- Researchers discovered an ongoing adware campaign that first launched back in 2018.
- The campaign was supported by 182 free apps, mostly camera apps, photo editors, and games.
- Google managed to remove all but eight until today, while the remaining are available on other stores.
Researchers from the Trend Micro team have unveiled a new adware campaign that took its place inside the Google Play Store through 111 free-to-download apps. The adware-ridden apps are games, camera apps, photo editors, and more, exposing and underlining once again the inability of Google to keep adware and even malware-infected apps out of the official Android store. To be precise, the campaign uses 182 apps, 111 of these were available in the Play Store, while the others were to be found in the 9Apps and the PP Assistant stores.
Out of the 111 adware apps, the 68 were duplicates and the remaining were unique. Based on the features, code characteristics, publishing times, packaging methods, and the labels, the researchers deduced that the campaign has been live since 2018, but only eight of them still remained on the Play Store until today. These are the following game and camera apps that are shown below, so if you have any of them installed on your device remove it immediately. In total, the 111 apps that were available on the Play Store counted more than 9.3 million downloads. That said, there are serious chances of old and removed apps from this campaign still operating on thousands of devices out there.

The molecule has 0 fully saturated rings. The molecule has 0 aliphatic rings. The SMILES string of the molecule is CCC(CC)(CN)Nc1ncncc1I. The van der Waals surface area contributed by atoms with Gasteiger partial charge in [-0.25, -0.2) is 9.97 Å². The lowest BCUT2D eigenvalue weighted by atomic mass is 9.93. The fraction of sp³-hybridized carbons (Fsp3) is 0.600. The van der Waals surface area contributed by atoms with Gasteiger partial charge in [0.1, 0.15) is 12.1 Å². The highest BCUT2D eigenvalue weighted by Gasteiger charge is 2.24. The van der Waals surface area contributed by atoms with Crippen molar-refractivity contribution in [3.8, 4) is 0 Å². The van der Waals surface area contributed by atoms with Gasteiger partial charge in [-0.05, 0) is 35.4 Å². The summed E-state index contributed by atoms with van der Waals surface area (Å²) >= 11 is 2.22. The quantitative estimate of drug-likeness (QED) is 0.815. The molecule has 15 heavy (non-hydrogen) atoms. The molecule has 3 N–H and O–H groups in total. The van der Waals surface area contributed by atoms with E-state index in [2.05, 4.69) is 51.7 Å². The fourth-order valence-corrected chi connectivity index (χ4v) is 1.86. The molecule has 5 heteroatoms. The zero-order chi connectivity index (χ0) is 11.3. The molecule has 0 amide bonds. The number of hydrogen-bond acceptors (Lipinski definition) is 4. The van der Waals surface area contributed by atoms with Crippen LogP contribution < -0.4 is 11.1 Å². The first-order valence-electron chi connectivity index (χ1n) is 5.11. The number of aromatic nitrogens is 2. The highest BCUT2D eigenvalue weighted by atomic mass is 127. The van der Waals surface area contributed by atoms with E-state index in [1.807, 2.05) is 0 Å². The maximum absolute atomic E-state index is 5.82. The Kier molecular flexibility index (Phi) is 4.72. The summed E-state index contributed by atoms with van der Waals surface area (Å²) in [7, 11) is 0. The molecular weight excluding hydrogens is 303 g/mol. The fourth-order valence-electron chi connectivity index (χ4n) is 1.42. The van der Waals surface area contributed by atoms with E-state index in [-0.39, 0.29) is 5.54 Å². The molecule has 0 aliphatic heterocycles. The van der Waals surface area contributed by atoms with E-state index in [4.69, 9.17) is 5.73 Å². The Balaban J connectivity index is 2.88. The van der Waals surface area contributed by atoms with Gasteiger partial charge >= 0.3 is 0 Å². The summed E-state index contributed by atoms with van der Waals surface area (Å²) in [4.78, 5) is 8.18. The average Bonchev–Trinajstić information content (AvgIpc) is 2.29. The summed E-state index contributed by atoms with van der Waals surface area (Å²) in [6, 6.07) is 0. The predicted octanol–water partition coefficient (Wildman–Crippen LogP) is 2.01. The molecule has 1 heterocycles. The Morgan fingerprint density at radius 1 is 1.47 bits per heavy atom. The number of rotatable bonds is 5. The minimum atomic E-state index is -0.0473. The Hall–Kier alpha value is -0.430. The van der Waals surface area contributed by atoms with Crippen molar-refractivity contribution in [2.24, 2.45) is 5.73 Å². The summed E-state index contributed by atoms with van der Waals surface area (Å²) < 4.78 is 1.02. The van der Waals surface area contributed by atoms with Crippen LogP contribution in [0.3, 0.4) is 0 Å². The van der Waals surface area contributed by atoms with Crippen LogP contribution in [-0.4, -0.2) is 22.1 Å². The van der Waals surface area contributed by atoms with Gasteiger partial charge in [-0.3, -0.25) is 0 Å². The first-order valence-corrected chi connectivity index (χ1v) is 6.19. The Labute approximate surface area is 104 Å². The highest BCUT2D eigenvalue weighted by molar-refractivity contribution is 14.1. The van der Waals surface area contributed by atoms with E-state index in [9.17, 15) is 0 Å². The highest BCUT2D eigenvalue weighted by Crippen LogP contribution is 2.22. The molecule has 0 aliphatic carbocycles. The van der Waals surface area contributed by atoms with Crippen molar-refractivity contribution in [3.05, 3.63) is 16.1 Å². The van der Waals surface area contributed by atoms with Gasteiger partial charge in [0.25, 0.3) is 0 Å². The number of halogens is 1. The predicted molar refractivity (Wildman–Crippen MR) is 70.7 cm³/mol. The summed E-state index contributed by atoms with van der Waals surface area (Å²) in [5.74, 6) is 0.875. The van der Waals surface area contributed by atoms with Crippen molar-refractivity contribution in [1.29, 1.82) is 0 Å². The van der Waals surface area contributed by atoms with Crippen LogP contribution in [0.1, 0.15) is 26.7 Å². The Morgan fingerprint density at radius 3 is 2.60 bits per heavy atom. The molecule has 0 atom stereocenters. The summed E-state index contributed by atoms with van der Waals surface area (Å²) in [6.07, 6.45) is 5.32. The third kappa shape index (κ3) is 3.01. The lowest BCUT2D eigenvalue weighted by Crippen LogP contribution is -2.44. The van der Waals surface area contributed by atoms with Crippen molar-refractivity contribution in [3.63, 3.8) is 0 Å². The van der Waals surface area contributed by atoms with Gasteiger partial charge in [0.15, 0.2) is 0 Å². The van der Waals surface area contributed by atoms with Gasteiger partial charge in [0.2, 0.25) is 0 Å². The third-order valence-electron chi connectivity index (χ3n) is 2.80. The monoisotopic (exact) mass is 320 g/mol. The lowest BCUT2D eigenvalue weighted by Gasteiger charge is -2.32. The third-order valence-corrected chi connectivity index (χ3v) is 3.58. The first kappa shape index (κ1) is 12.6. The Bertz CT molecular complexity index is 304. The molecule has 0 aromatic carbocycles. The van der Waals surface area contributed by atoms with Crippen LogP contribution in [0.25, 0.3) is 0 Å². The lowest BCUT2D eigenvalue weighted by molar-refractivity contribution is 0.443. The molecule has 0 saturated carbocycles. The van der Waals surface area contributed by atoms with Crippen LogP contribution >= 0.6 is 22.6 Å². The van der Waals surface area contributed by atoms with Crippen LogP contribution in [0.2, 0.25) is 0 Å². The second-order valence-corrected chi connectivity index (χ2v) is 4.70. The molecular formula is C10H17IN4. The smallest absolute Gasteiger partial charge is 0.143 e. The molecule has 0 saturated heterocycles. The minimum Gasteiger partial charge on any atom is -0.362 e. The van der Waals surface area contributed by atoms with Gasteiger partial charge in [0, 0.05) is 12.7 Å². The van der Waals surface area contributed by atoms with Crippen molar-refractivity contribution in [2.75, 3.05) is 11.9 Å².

What all of these apps do is to pretend they're working normally for 30 minutes (or 24 hours in later versions), letting the user enjoy them as expected. When this period is over, the app hides its icon so that the user has difficulty in locating and uninstalling it, and pushes ads like crazy. The ads are full-screened and pop up continuously, even after unlocking the screen. It doesn't matter if the adware app is running or not, as the ads are pushed anyway. If the user tries to close the ad by clicking on the back button they are instead served with an “open with” prompt, and the close button only becomes available after a few seconds.
If you have one of these apps and want to remove it, you will still find it on the app drawer or the “apps” section in the settings menu. In the most recent versions of the adware, the crooks have added sandbox detection evasion techniques, smarter C&C server connection to hide from AV solutions, and base64 encrypted communication. If you want to stay protected from such dangers, only download high-quality apps that have high user scores on the Play Store and come from trustworthy developers who maintain a website as well. Finally, you should also use a mobile security and AV app from a reputable vendor.